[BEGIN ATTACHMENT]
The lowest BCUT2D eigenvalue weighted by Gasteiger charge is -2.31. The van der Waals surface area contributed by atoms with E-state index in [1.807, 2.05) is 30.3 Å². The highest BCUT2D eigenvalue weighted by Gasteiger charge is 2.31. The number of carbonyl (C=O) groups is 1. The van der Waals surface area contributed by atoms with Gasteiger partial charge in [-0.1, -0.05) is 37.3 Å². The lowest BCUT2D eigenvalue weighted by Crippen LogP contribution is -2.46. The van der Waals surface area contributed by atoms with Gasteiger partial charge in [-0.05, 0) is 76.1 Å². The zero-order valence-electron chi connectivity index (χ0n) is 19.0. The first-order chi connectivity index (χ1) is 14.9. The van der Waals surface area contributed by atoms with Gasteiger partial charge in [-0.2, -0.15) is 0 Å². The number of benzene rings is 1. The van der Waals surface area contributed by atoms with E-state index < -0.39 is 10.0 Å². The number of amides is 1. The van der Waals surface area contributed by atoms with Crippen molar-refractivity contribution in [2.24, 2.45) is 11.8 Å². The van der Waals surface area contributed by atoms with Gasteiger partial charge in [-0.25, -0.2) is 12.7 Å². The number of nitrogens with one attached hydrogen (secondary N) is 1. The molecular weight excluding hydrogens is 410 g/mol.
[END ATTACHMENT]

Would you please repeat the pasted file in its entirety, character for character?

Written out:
The lowest BCUT2D eigenvalue weighted by Gasteiger charge is -2.31. The van der Waals surface area contributed by atoms with E-state index in [1.807, 2.05) is 30.3 Å². The highest BCUT2D eigenvalue weighted by Gasteiger charge is 2.31. The number of carbonyl (C=O) groups is 1. The van der Waals surface area contributed by atoms with Gasteiger partial charge in [-0.1, -0.05) is 37.3 Å². The lowest BCUT2D eigenvalue weighted by Crippen LogP contribution is -2.46. The van der Waals surface area contributed by atoms with Gasteiger partial charge in [-0.05, 0) is 76.1 Å². The zero-order valence-electron chi connectivity index (χ0n) is 19.0. The first-order chi connectivity index (χ1) is 14.9. The van der Waals surface area contributed by atoms with Gasteiger partial charge in [-0.2, -0.15) is 0 Å². The number of benzene rings is 1. The van der Waals surface area contributed by atoms with E-state index < -0.39 is 10.0 Å². The number of amides is 1. The van der Waals surface area contributed by atoms with Crippen molar-refractivity contribution in [2.24, 2.45) is 11.8 Å². The van der Waals surface area contributed by atoms with Gasteiger partial charge in [-0.25, -0.2) is 12.7 Å². The number of nitrogens with one attached hydrogen (secondary N) is 1. The molecular weight excluding hydrogens is 410 g/mol.